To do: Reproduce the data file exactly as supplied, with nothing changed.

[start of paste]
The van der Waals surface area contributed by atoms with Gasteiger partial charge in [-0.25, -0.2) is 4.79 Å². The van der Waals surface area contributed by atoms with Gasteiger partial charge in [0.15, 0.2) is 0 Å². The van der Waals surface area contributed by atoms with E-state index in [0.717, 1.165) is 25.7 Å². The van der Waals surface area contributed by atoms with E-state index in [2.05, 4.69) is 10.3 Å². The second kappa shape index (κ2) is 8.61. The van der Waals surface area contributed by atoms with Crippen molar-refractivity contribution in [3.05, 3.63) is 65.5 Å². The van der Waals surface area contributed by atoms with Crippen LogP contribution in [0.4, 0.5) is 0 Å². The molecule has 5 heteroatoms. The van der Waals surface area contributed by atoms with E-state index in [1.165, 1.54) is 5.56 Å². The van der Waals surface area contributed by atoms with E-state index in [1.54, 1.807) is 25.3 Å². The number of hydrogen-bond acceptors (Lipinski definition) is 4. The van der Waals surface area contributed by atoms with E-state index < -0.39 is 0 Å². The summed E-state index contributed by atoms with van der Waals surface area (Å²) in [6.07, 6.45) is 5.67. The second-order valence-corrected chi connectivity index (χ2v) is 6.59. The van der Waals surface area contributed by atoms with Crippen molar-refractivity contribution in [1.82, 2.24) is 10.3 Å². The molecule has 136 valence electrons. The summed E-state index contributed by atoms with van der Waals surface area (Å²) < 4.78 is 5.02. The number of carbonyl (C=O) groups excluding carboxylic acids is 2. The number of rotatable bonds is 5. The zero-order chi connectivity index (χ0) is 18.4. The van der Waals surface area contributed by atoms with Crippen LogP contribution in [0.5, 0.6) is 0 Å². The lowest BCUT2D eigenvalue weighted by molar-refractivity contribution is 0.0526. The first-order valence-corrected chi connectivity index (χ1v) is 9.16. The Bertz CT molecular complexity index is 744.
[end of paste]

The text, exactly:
The van der Waals surface area contributed by atoms with Gasteiger partial charge in [-0.25, -0.2) is 4.79 Å². The van der Waals surface area contributed by atoms with Gasteiger partial charge in [0.15, 0.2) is 0 Å². The van der Waals surface area contributed by atoms with E-state index in [0.717, 1.165) is 25.7 Å². The van der Waals surface area contributed by atoms with E-state index in [2.05, 4.69) is 10.3 Å². The second kappa shape index (κ2) is 8.61. The van der Waals surface area contributed by atoms with Crippen molar-refractivity contribution in [3.05, 3.63) is 65.5 Å². The van der Waals surface area contributed by atoms with Crippen LogP contribution in [0.4, 0.5) is 0 Å². The molecule has 5 heteroatoms. The van der Waals surface area contributed by atoms with E-state index in [1.165, 1.54) is 5.56 Å². The van der Waals surface area contributed by atoms with E-state index in [1.54, 1.807) is 25.3 Å². The number of hydrogen-bond acceptors (Lipinski definition) is 4. The van der Waals surface area contributed by atoms with E-state index < -0.39 is 0 Å². The summed E-state index contributed by atoms with van der Waals surface area (Å²) in [6.07, 6.45) is 5.67. The second-order valence-corrected chi connectivity index (χ2v) is 6.59. The van der Waals surface area contributed by atoms with Crippen molar-refractivity contribution in [1.82, 2.24) is 10.3 Å². The molecule has 136 valence electrons. The summed E-state index contributed by atoms with van der Waals surface area (Å²) < 4.78 is 5.02. The number of carbonyl (C=O) groups excluding carboxylic acids is 2. The number of rotatable bonds is 5. The zero-order chi connectivity index (χ0) is 18.4. The van der Waals surface area contributed by atoms with Crippen LogP contribution in [0.5, 0.6) is 0 Å². The lowest BCUT2D eigenvalue weighted by molar-refractivity contribution is 0.0526. The first-order valence-corrected chi connectivity index (χ1v) is 9.16. The Bertz CT molecular complexity index is 744.